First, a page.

Johnson City man jumps at chance to skydive pyramids

Nathan Baker • Jul 2, 2018 at 7:15 PM

Lou Corleto believes in living the life of his dreams. Following the life-guiding philosophy sent him plummeting at 180 mph toward one of the Seven Wonders of the World last month with a big grin on his face.

In three sessions over three days in June, the Johnson City spiritual healer dove from an Egyptian military cargo plane high above the pyramids at Giza and parachuted to within yards of the ancient tombs, becoming one of a select group of people to do so.

Corleto, former owner of Life Expressions Chiropractic Center and an experienced skydiver and instructor, said he learned of the once-in-a-lifetime opportunity in an email from an old friend. Two Egyptian skydivers were trying to convince the government to establish a drop zone for parachute landings in the country and had organized the pyramid jump as a publicity stunt to drum up support.

He first thought it was a scam, too amazing to be true, but after reassurances from the old friend that it was real, Corleto put in an application, not really expecting to be approved.

Two days later, he was emailed final approval to participate.

With 1,225 jumps on six continents under his belt in the eight years since his first tandem jump, Corleto said the elation generated by skydiving never dulls.

“At 15,000 feet, that back door opens, and that’s when it kicks in, ‘those are actually the pyramids,’” he said. “We jump, and I am now flying over the last remaining of the Ancient Wonders of the World. It was surreal.”

Because divers are falling with gravity, Corleto said they don’t experience the lurch in their stomachs that people feel when on a roller coaster drop, which falls faster than gravity. Instead, free fall is more like floating toward the ground at 180 mph until the chute is pulled.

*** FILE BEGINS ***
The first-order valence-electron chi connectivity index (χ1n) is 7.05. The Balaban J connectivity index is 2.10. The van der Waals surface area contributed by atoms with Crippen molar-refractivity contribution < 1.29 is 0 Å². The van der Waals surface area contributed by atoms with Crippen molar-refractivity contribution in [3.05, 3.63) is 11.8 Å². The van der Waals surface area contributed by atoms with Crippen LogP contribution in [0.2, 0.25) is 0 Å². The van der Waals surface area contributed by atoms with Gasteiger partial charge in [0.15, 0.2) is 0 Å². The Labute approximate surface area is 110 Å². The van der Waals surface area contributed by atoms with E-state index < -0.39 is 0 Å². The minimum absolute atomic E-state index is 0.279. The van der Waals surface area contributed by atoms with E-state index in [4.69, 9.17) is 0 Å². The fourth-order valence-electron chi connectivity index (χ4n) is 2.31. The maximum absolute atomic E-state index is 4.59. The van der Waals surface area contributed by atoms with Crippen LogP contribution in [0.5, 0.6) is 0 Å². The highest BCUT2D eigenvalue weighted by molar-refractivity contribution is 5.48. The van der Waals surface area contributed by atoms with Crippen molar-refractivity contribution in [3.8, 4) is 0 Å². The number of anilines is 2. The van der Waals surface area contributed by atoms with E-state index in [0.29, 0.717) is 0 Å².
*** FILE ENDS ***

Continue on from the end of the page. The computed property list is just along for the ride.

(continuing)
Corleto said he was fortunate to get the opportunity to make the jump with some of the best skydivers in the world, but he doesn’t believe in luck.

Through his teachings at his current practice, the Center for Life Expression, he helps show people that they are in control of their own destinies.

“It’s about empowering people to take their lives back, and once they do that, teaching them to manifest what they want in their lives,” he said.

In addition to skydiving, Corleto also teaches people to firewalk and scuba dive.

While in Egypt, he dove into the Red Sea at a place where a British military supply ship was sunk by a German bomber during World War II. 

The pyramid jump is definitely among his top dives of all time, but Corleto said he still has some others he plans to make.

At two drop zones, at Iguazu Falls in Argentina, the largest waterfall system in the world, and at the Amazon River, unsuitable weather prevented him from jumping. He said he plans to eventually go back and complete them.

Corleto also wants to skydive and scuba dive in Antarctica, which would cross the seventh continent off his list for those activities.

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